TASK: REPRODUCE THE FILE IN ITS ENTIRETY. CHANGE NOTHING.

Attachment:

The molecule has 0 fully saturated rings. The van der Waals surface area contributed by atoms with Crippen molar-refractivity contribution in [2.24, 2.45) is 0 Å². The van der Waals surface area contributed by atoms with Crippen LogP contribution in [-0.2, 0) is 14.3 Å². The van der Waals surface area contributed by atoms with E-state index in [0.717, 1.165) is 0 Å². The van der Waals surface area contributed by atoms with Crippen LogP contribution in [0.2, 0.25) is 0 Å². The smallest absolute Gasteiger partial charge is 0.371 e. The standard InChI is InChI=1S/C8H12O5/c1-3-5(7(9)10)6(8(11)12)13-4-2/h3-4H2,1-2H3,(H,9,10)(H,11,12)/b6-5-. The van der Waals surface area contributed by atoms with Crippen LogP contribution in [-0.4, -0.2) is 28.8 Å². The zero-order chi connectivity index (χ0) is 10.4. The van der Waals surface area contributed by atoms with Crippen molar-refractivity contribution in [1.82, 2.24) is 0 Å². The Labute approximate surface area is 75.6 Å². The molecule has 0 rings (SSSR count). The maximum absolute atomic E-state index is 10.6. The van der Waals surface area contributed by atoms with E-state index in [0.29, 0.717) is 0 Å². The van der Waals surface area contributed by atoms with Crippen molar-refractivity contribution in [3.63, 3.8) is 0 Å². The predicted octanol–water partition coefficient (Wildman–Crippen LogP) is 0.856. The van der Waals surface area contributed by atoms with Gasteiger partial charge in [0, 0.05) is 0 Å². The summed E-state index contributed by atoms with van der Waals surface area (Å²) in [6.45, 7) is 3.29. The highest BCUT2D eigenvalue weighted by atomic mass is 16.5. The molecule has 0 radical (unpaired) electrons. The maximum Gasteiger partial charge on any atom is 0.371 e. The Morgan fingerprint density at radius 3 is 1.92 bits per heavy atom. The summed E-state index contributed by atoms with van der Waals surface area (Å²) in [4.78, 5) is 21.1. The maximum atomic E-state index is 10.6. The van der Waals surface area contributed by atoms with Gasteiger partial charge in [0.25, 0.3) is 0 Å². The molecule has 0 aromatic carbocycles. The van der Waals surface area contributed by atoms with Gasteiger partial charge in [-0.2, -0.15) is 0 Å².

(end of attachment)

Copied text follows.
The molecule has 0 fully saturated rings. The van der Waals surface area contributed by atoms with Crippen molar-refractivity contribution in [2.24, 2.45) is 0 Å². The van der Waals surface area contributed by atoms with Crippen LogP contribution in [-0.2, 0) is 14.3 Å². The van der Waals surface area contributed by atoms with E-state index in [0.717, 1.165) is 0 Å². The van der Waals surface area contributed by atoms with Crippen LogP contribution in [0.2, 0.25) is 0 Å². The smallest absolute Gasteiger partial charge is 0.371 e. The standard InChI is InChI=1S/C8H12O5/c1-3-5(7(9)10)6(8(11)12)13-4-2/h3-4H2,1-2H3,(H,9,10)(H,11,12)/b6-5-. The van der Waals surface area contributed by atoms with Crippen LogP contribution in [-0.4, -0.2) is 28.8 Å². The zero-order chi connectivity index (χ0) is 10.4. The van der Waals surface area contributed by atoms with Crippen molar-refractivity contribution in [1.82, 2.24) is 0 Å². The Labute approximate surface area is 75.6 Å². The molecule has 0 rings (SSSR count). The maximum absolute atomic E-state index is 10.6. The van der Waals surface area contributed by atoms with E-state index in [0.29, 0.717) is 0 Å². The van der Waals surface area contributed by atoms with Crippen molar-refractivity contribution in [3.63, 3.8) is 0 Å². The predicted octanol–water partition coefficient (Wildman–Crippen LogP) is 0.856. The van der Waals surface area contributed by atoms with Gasteiger partial charge in [0, 0.05) is 0 Å². The summed E-state index contributed by atoms with van der Waals surface area (Å²) in [6.45, 7) is 3.29. The highest BCUT2D eigenvalue weighted by atomic mass is 16.5. The molecule has 0 radical (unpaired) electrons. The maximum Gasteiger partial charge on any atom is 0.371 e. The Morgan fingerprint density at radius 3 is 1.92 bits per heavy atom. The summed E-state index contributed by atoms with van der Waals surface area (Å²) in [4.78, 5) is 21.1. The maximum atomic E-state index is 10.6. The van der Waals surface area contributed by atoms with Gasteiger partial charge in [0.25, 0.3) is 0 Å². The molecule has 0 aromatic carbocycles. The van der Waals surface area contributed by atoms with Gasteiger partial charge in [-0.2, -0.15) is 0 Å².